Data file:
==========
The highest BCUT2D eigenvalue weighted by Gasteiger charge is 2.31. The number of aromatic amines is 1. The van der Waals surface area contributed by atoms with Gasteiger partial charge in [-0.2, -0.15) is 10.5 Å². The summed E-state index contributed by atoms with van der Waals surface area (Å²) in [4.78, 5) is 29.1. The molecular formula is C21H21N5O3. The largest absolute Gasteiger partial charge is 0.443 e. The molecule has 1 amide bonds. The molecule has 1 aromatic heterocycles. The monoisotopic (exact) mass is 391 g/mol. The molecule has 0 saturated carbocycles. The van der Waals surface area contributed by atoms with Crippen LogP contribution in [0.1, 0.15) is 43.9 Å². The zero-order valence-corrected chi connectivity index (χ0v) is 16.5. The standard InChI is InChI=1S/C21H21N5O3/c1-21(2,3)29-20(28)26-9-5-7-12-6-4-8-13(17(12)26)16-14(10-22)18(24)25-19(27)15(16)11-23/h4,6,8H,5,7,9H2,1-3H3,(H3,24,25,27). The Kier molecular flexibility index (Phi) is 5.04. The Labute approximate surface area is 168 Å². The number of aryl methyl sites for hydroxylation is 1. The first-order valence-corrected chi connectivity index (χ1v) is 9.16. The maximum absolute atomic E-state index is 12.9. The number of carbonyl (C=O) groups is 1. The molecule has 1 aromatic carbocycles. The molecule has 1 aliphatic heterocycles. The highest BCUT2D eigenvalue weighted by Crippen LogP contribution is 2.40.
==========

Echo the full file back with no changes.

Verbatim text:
The highest BCUT2D eigenvalue weighted by Gasteiger charge is 2.31. The number of aromatic amines is 1. The van der Waals surface area contributed by atoms with Gasteiger partial charge in [-0.2, -0.15) is 10.5 Å². The summed E-state index contributed by atoms with van der Waals surface area (Å²) in [4.78, 5) is 29.1. The molecular formula is C21H21N5O3. The largest absolute Gasteiger partial charge is 0.443 e. The molecule has 1 amide bonds. The molecule has 1 aromatic heterocycles. The monoisotopic (exact) mass is 391 g/mol. The molecule has 0 saturated carbocycles. The van der Waals surface area contributed by atoms with Crippen LogP contribution in [0.1, 0.15) is 43.9 Å². The zero-order valence-corrected chi connectivity index (χ0v) is 16.5. The standard InChI is InChI=1S/C21H21N5O3/c1-21(2,3)29-20(28)26-9-5-7-12-6-4-8-13(17(12)26)16-14(10-22)18(24)25-19(27)15(16)11-23/h4,6,8H,5,7,9H2,1-3H3,(H3,24,25,27). The Kier molecular flexibility index (Phi) is 5.04. The Labute approximate surface area is 168 Å². The number of aryl methyl sites for hydroxylation is 1. The first-order valence-corrected chi connectivity index (χ1v) is 9.16. The maximum absolute atomic E-state index is 12.9. The number of carbonyl (C=O) groups is 1. The molecule has 1 aromatic carbocycles. The molecule has 1 aliphatic heterocycles. The highest BCUT2D eigenvalue weighted by Crippen LogP contribution is 2.40.